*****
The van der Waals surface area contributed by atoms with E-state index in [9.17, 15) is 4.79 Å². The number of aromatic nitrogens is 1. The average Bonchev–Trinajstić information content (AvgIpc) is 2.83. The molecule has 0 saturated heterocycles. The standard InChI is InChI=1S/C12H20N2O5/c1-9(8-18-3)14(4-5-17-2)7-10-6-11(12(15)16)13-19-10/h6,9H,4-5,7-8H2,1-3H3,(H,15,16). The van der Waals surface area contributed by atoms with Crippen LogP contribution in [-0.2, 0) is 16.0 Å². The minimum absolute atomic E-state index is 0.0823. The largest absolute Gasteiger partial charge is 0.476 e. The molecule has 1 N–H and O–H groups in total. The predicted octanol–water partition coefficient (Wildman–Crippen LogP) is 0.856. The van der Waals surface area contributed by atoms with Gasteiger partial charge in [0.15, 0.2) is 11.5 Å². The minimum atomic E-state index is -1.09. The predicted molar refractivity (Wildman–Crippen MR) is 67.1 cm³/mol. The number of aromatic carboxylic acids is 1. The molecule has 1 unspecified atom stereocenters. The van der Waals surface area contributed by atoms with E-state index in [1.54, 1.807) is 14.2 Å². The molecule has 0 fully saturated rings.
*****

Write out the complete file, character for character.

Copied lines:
The van der Waals surface area contributed by atoms with E-state index in [9.17, 15) is 4.79 Å². The number of aromatic nitrogens is 1. The average Bonchev–Trinajstić information content (AvgIpc) is 2.83. The molecule has 0 saturated heterocycles. The standard InChI is InChI=1S/C12H20N2O5/c1-9(8-18-3)14(4-5-17-2)7-10-6-11(12(15)16)13-19-10/h6,9H,4-5,7-8H2,1-3H3,(H,15,16). The van der Waals surface area contributed by atoms with Crippen LogP contribution in [-0.2, 0) is 16.0 Å². The minimum absolute atomic E-state index is 0.0823. The largest absolute Gasteiger partial charge is 0.476 e. The molecule has 1 N–H and O–H groups in total. The predicted octanol–water partition coefficient (Wildman–Crippen LogP) is 0.856. The van der Waals surface area contributed by atoms with Gasteiger partial charge in [0.15, 0.2) is 11.5 Å². The minimum atomic E-state index is -1.09. The predicted molar refractivity (Wildman–Crippen MR) is 67.1 cm³/mol. The number of aromatic carboxylic acids is 1. The molecule has 1 unspecified atom stereocenters. The van der Waals surface area contributed by atoms with E-state index in [1.54, 1.807) is 14.2 Å². The molecule has 0 fully saturated rings.